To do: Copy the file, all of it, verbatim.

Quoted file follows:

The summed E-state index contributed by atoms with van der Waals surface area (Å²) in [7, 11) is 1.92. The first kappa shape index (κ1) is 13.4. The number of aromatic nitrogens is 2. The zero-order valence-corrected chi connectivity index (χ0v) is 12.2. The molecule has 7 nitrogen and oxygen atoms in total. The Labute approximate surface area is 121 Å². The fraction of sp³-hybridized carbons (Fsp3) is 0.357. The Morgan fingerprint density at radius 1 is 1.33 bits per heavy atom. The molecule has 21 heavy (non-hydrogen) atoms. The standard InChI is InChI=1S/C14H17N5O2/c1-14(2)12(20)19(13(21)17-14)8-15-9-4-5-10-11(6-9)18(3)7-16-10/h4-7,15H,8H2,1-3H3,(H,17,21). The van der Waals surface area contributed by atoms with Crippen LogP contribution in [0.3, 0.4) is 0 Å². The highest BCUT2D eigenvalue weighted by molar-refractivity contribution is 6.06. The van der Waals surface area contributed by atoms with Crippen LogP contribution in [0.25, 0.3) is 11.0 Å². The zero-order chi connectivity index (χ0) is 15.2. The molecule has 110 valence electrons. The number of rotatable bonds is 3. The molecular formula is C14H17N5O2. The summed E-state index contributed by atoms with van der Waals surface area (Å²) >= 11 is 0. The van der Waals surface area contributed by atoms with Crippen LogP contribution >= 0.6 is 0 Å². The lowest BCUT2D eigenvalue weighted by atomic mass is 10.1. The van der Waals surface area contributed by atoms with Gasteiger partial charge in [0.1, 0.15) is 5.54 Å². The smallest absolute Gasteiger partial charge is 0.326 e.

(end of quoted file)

The summed E-state index contributed by atoms with van der Waals surface area (Å²) in [7, 11) is 1.92. The first kappa shape index (κ1) is 13.4. The number of aromatic nitrogens is 2. The zero-order valence-corrected chi connectivity index (χ0v) is 12.2. The molecule has 7 nitrogen and oxygen atoms in total. The Labute approximate surface area is 121 Å². The fraction of sp³-hybridized carbons (Fsp3) is 0.357. The Morgan fingerprint density at radius 1 is 1.33 bits per heavy atom. The molecule has 21 heavy (non-hydrogen) atoms. The standard InChI is InChI=1S/C14H17N5O2/c1-14(2)12(20)19(13(21)17-14)8-15-9-4-5-10-11(6-9)18(3)7-16-10/h4-7,15H,8H2,1-3H3,(H,17,21). The van der Waals surface area contributed by atoms with Crippen LogP contribution in [0.3, 0.4) is 0 Å². The highest BCUT2D eigenvalue weighted by molar-refractivity contribution is 6.06. The van der Waals surface area contributed by atoms with Crippen LogP contribution in [0.25, 0.3) is 11.0 Å². The zero-order chi connectivity index (χ0) is 15.2. The molecule has 110 valence electrons. The number of rotatable bonds is 3. The molecular formula is C14H17N5O2. The summed E-state index contributed by atoms with van der Waals surface area (Å²) >= 11 is 0. The van der Waals surface area contributed by atoms with Crippen LogP contribution >= 0.6 is 0 Å². The lowest BCUT2D eigenvalue weighted by atomic mass is 10.1. The van der Waals surface area contributed by atoms with Gasteiger partial charge in [0.1, 0.15) is 5.54 Å². The smallest absolute Gasteiger partial charge is 0.326 e.